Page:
On June 14, 2019, Paul Walden, Chapter Flag Chairmen, commemorated Flag Day by giving a presentation on the history of the United States Flag in the historic Department of Commerce library in the Herbert C. Hoover Building (named after 31st U.S. President and SAR Compatriot) in Washington, DC. Approximately 50 Commerce employees attended. Paul discussed the evolution of the flag from the colonial period, through the American Revolution, and up to the present.
Afterwards, he presented a SAR Flag Certificate to Byron Adkins, Jr., the Director of the Office of Facilities and Environmental Quality. Mr. Adkins is the senior official in charge of the Herbert C. Hoover Building operations. This building is located at a prominent location (1401 Constitution Avenue, NW) and displays total of 12 United States Flags around the building.
Flag Day commemorates the adoption of the United States Flag by resolution of the Continental Congress on June 14, 1777. In 1916, President Wilson issued a proclamation establishing June 14 as the official Flag Day. Submitted by Paul Walden.
The Col. James Wood II Chapter of the Sons of the American Revolution held a grave side marking ceremony on Saturday morning, June 8th at the Mount Hebron Cemetery in Winchester, VA for a Revolutionary War Patriot John Schultz. He was a member of a small group of rifle marksmen known as the "Dutch Mess". These local men of the Winchester area served with Gen. Daniel Morgan and where "His riflemen and loyal protectors in war. His companions and friends in peace". Immediately following at the same location was the dedication of the new monument to the members of the "Dutch Mess". As noted on the monument, there are six Patriots buried there.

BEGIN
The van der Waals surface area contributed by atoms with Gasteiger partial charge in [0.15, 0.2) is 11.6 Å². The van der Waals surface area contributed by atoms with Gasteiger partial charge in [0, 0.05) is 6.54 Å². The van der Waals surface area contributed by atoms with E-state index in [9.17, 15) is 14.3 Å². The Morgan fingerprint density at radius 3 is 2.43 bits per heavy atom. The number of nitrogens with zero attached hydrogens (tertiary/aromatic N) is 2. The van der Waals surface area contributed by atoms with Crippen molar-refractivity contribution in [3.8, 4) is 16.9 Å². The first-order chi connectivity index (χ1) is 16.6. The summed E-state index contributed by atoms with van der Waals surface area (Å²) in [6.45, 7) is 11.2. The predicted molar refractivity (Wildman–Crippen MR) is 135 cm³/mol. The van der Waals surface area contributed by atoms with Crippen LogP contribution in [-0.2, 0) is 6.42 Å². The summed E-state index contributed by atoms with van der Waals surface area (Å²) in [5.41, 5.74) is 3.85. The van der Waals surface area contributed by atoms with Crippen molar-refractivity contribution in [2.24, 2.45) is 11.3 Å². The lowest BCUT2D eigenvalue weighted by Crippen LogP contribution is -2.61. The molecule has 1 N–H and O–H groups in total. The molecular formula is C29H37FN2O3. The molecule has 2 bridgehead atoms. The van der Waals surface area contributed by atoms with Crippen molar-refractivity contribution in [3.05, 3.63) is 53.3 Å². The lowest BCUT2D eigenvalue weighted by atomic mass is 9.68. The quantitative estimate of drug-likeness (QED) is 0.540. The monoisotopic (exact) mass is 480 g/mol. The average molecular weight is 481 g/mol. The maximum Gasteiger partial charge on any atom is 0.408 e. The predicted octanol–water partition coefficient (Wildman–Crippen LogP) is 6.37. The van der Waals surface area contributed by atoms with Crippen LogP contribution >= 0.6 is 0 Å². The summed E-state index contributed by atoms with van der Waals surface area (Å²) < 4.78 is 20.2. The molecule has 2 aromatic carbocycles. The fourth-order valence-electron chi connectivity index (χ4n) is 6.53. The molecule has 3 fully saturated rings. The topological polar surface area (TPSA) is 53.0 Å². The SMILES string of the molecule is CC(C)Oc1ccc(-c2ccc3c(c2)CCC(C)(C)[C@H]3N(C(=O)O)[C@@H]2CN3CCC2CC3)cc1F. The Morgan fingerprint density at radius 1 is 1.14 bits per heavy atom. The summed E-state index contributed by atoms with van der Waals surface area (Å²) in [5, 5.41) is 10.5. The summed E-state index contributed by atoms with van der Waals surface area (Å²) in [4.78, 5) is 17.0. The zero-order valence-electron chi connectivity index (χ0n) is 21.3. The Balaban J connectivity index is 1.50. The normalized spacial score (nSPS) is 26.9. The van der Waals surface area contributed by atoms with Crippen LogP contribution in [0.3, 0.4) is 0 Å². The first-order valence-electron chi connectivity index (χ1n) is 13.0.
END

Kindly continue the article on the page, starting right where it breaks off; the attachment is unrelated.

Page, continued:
Color Guard Members and dignitaries from other SAR Chapters as well as DAR chapters assisted in the ceremonies and the presentation of the chapter wreaths.
photo 1: Color Guard salute L-R Patrick Corey (drummer), Marc Robinson, Bill Schwetke, Kelly Ford, Brett Osborn, Eric Robinson, Paul Christensen.
photo 2: SAR Color Guard members and dignitaries representing: Col. James Wood II Chapter, Fort Harrison Chapter, Col. William Greyson Chapter, Culpeper Minutemen Chapter, Fairfax Resolves Chapter, Fort Loudoun Chapter DAR, John Alexander DAR. Also attending were Pastor Michael Evans and Rich Venskoske from the Centenary Reformed Church which owns the section of land where these six Patriots are buried
photo 3: Color Guard Members and dignitaries assisting with the service.
photo 4: "Dutch Mess" monument
Submitted by William D. Wood
On June 01, 2019, Norfolk Chapter President Ken Hawkins conducted dignified ceremonies marking the graves of five Revolutionary War Patriots at Cedar Grove Cemetery and eleven Patriot graves at Trinity Episcopal Church Cemetery in Portsmouth, Virginia. Heavy rain and lightning delayed the ceremonies, but the weather cleared by late morning and the sun appeared in time to provide a magnificent setting for the day’s activities—appropriately symbolizing the legacy of the heroes we sought to honor and remember. At Cedar Grove, Nash Bilisoly, a descendant of Antonio Bilisoly, sailing master of a ship in Comte de Grasse’s fleet in the Battle of the Capes, gave a stirring talk. Norfolk SAR Immediate Past President Maury Weeks read the biographies of the five Revolutionary Patriots whose graves we marked (Captain Edward Woneycutt, Antonio Bilisoly, Jesse Nicholson, William Moffatt, and Richard Blow). Pastor Celeste Heath and Norfolk President Ken Hawkins unveiled and dedicated the grave markers prior to the laying of wreaths.